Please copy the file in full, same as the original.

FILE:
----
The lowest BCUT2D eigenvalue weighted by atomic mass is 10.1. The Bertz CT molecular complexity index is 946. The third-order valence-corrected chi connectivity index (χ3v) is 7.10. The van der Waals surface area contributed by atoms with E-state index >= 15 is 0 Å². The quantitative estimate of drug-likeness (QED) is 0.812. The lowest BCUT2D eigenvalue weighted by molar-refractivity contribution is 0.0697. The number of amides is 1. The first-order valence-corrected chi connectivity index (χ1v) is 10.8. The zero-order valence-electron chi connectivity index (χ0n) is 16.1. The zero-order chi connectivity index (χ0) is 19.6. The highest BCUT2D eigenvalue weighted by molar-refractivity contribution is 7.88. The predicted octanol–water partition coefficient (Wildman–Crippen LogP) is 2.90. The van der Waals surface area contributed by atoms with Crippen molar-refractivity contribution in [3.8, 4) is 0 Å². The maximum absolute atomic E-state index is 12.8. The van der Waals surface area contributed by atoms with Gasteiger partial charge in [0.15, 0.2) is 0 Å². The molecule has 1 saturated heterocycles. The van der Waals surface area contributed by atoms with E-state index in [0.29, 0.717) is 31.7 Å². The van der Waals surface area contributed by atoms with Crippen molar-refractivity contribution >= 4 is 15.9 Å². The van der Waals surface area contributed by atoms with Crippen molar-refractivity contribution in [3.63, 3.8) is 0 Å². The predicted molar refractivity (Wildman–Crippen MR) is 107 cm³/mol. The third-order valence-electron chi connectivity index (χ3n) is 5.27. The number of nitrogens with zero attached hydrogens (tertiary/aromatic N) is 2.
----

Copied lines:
The lowest BCUT2D eigenvalue weighted by atomic mass is 10.1. The Bertz CT molecular complexity index is 946. The third-order valence-corrected chi connectivity index (χ3v) is 7.10. The van der Waals surface area contributed by atoms with E-state index >= 15 is 0 Å². The quantitative estimate of drug-likeness (QED) is 0.812. The lowest BCUT2D eigenvalue weighted by molar-refractivity contribution is 0.0697. The number of amides is 1. The first-order valence-corrected chi connectivity index (χ1v) is 10.8. The zero-order valence-electron chi connectivity index (χ0n) is 16.1. The zero-order chi connectivity index (χ0) is 19.6. The highest BCUT2D eigenvalue weighted by molar-refractivity contribution is 7.88. The predicted octanol–water partition coefficient (Wildman–Crippen LogP) is 2.90. The van der Waals surface area contributed by atoms with Crippen molar-refractivity contribution in [3.8, 4) is 0 Å². The maximum absolute atomic E-state index is 12.8. The van der Waals surface area contributed by atoms with Gasteiger partial charge in [0.15, 0.2) is 0 Å². The molecule has 1 saturated heterocycles. The van der Waals surface area contributed by atoms with E-state index in [0.29, 0.717) is 31.7 Å². The van der Waals surface area contributed by atoms with Crippen molar-refractivity contribution >= 4 is 15.9 Å². The van der Waals surface area contributed by atoms with Crippen molar-refractivity contribution in [3.63, 3.8) is 0 Å². The predicted molar refractivity (Wildman–Crippen MR) is 107 cm³/mol. The third-order valence-electron chi connectivity index (χ3n) is 5.27. The number of nitrogens with zero attached hydrogens (tertiary/aromatic N) is 2.